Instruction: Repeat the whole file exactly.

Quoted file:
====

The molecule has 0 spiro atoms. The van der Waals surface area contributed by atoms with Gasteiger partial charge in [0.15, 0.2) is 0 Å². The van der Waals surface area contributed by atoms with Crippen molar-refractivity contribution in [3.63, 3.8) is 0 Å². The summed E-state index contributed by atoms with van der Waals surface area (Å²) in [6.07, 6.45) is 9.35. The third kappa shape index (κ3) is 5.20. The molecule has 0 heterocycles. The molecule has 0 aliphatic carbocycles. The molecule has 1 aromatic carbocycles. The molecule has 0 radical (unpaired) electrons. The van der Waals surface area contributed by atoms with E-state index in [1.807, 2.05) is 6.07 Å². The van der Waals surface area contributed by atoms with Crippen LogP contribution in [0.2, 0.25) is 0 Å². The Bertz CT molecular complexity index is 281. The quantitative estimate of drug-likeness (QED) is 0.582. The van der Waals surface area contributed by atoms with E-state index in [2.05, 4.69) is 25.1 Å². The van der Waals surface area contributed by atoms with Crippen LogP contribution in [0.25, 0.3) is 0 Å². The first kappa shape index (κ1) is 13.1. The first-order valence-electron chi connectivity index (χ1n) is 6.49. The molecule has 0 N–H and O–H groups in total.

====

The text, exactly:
The molecule has 0 spiro atoms. The van der Waals surface area contributed by atoms with Gasteiger partial charge in [0.15, 0.2) is 0 Å². The van der Waals surface area contributed by atoms with Crippen molar-refractivity contribution in [3.63, 3.8) is 0 Å². The summed E-state index contributed by atoms with van der Waals surface area (Å²) in [6.07, 6.45) is 9.35. The third kappa shape index (κ3) is 5.20. The molecule has 0 heterocycles. The molecule has 0 aliphatic carbocycles. The molecule has 1 aromatic carbocycles. The molecule has 0 radical (unpaired) electrons. The van der Waals surface area contributed by atoms with E-state index in [1.807, 2.05) is 6.07 Å². The van der Waals surface area contributed by atoms with Crippen LogP contribution in [0.2, 0.25) is 0 Å². The Bertz CT molecular complexity index is 281. The quantitative estimate of drug-likeness (QED) is 0.582. The van der Waals surface area contributed by atoms with E-state index in [2.05, 4.69) is 25.1 Å². The van der Waals surface area contributed by atoms with Crippen LogP contribution in [0.25, 0.3) is 0 Å². The first kappa shape index (κ1) is 13.1. The first-order valence-electron chi connectivity index (χ1n) is 6.49. The molecule has 0 N–H and O–H groups in total.